It is often said that women have to ‘battle’ numerous issues to survive as a single working woman. But is it really a battle? Surviving as an independent working woman is more of an art that acquires Machiavellian techniques. It draws moves from the game of chess.
When I arrived in Mumbai for my first job, I came with a dream. The dream of finally earning my freedom as an adult. No longer financially dependent on my parents, armed with a salary, my roommate and I set out for house-hunting near our office. But we soon realised that it was no easy task.
Finding a roof for a single woman
The game began with us setting the right image and equation with the lord of the land, our landlord. My flatmate and I had to put on the right kind of jaw-hurting smile of a bubbly 70s actress. After having convinced him of our immaculate character and guaranteeing him that there will be no tarnishing of his image in the building space because of our behaviour (whatever that meant), we won a roof over our head.
The society guard keeps the society safe (from single women)
What seemed like a victory was only short-lived. Because each time we entered the society fortress, the security guard kept a keen watch on what we wore, what time we returned home and who we invited in this ‘restricted area’ that was clearly restricted only for us.
We were greeted with a ghost of a smile if it’s a fully-clad female friend. If it’s a female friend with less than adequate clothing, we received strong looks of disapproval. And judgements on our character were passed, in the case of a male friend.
But we play along because of course, if we don’t, there would be no roof over our heads.
Despite taking all measures necessary in this game, trouble paid us an unexpected visit on a lazy Sunday afternoon.
When society controls how single working women live
Soon an army of neighbours led by the Building Chairman surrounded us in the battleground. Seeing them, the wheels of our minds started churning – What did we do wrong? The music we played last night wasn’t loud enough… we haven’t smoked with the doors open… we have disposed of our garbage properly and paid rent on time.
My eyes quickly moved over to the dry stand to see if our undergarments were properly hung under towels. Because previously, drying undergarments in the open invited flak from our neighbouring family.
Then they bowled a googly we could not have thought of by any stretch of the imagination. Our neighbours said, and I quote, ‘You wear short clothes inside your house and keep the windows open. We feel ashamed whenever we pass by your open windows. This is a respectable society. Also, you put too many chillies in your food. My husband has issues coughing’.
This move wasn’t a part of the game of chess. This was a change in the game altogether.
A society that dictates to its single women what they should do, how they should live, cook their food and eat it, and even how they should dry their clothes in the balcony is an attempt at controlling behaviour and it goes against all legal rights as citizens of a free nation. And a society that chooses to infantilise its adults is no measure of ‘respectable’ society.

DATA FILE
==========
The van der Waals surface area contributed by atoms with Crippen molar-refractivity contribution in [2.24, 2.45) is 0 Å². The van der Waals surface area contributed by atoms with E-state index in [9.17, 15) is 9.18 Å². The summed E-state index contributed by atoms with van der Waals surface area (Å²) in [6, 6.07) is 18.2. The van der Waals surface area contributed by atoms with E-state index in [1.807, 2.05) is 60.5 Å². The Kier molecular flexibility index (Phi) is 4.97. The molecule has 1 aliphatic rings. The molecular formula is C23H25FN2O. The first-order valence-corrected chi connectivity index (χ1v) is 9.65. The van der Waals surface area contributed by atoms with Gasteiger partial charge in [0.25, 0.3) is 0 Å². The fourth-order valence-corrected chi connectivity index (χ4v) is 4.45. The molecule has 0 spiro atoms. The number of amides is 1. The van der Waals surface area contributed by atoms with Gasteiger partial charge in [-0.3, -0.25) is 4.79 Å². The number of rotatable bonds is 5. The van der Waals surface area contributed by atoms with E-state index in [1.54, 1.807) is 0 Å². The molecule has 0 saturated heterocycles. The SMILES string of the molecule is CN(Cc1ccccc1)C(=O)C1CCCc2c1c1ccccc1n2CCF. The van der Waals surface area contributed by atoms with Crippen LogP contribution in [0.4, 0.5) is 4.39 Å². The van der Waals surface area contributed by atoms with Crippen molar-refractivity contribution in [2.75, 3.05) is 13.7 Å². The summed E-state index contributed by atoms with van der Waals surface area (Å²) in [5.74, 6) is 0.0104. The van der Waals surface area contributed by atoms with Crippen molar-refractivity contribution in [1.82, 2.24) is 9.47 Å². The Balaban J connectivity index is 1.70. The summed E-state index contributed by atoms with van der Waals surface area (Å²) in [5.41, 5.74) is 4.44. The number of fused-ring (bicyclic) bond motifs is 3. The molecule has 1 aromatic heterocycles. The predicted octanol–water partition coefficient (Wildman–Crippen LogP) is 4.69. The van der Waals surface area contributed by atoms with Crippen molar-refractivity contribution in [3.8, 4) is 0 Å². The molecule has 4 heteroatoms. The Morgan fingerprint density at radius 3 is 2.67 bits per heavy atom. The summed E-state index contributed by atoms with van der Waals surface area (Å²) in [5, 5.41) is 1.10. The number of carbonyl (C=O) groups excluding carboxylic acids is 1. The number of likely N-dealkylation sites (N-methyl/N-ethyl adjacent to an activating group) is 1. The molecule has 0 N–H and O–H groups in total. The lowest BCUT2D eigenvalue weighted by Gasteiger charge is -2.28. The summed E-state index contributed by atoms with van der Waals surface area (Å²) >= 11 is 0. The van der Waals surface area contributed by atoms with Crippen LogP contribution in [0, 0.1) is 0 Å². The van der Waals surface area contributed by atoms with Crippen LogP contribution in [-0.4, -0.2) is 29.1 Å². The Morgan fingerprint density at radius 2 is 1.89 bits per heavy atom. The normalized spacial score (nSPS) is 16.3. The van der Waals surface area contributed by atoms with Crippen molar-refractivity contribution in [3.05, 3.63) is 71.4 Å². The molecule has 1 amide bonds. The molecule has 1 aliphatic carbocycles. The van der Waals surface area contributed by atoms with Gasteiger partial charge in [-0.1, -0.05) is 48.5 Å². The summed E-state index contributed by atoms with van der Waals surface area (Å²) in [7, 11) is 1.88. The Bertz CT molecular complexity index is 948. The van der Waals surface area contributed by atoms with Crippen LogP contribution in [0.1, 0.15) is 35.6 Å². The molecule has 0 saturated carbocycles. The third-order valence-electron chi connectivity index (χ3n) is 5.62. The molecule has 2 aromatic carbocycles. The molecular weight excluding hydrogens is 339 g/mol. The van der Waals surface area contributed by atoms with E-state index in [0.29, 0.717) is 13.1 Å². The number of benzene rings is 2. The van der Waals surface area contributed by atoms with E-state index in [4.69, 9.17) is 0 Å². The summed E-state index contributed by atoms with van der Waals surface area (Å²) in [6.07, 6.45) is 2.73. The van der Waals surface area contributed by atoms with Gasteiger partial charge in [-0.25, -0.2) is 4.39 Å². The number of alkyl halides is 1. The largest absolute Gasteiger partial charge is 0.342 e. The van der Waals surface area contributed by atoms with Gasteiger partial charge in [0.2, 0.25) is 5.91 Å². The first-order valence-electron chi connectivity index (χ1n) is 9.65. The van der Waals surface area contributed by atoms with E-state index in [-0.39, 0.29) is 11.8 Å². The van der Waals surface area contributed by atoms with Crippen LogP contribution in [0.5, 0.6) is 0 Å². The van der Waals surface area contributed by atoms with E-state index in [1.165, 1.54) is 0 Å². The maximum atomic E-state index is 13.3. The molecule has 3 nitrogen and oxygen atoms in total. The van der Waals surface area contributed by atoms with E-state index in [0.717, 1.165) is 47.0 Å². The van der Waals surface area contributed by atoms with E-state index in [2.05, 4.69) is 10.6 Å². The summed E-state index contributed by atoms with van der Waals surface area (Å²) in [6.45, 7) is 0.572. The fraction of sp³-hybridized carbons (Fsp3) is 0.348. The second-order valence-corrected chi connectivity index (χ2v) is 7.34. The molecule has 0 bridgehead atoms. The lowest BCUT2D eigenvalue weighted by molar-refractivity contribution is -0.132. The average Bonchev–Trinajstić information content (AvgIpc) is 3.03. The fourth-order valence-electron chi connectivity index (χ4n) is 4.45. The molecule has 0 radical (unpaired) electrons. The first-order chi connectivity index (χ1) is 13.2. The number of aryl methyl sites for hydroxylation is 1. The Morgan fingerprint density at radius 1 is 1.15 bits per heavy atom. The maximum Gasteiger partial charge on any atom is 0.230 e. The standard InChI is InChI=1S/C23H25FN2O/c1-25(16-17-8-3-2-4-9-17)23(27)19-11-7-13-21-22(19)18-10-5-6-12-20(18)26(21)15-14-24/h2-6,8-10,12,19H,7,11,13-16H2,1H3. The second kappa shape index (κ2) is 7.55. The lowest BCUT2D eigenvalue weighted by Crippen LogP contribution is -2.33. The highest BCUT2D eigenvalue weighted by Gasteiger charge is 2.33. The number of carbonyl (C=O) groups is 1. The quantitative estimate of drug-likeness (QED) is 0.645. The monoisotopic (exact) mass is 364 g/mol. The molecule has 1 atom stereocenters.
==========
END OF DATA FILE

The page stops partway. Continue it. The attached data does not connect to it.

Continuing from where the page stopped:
What single working women face in the country every day
For the sake of our careers and our identities, we accept restrictions and policing in our lives. We let it pass. We let a lot pass. But how much more power do we cede to them? You have to make sure you don’t step on the wrong toes. But what do you do when people deliberately get their toes in your pathway to be stepped upon so that they can take offence? As working women, we carefully manoeuvre our beings through a minefield.
‘Why don’t you look for a job in our hometown? Your accommodation will be taken care of then’. This passing remark made by my mother pushed me into a spiral of thoughts. If I do take a job in my own hometown to avoid the accommodation issue, this just might be the first compromise, of many more to come, that I would be forced to make in my career.
How women drop out of the workforce
In my head, I could see the lights going out on so many opportunities in so many different cities. They say one must ‘grab’ every learning opportunity in your career. But where is the grabbing?
Between you and the job opportunity, there is safe accommodation, a safe locality, a trustworthy landlord, safe commute, good neighbours, and a thousand other parameters a woman has to think of before even considering an opportunity, let alone grabbing one. All of these compromises snowball into a dangerous trend – Lower female labour force participation.
Female participation in the labour force, especially in urban areas, has seen a drop in recent years in India. How easy it is for a woman to contribute to this drop. A slew of compromises, challenges posed by societal pressures and expectations, all work in tandem to turn her into a part of this statistic.
As of now, my roommate and I are on the hunt for new accommodation. But I wonder how many more houses we would need to change for me and my roommate to contribute to this drop…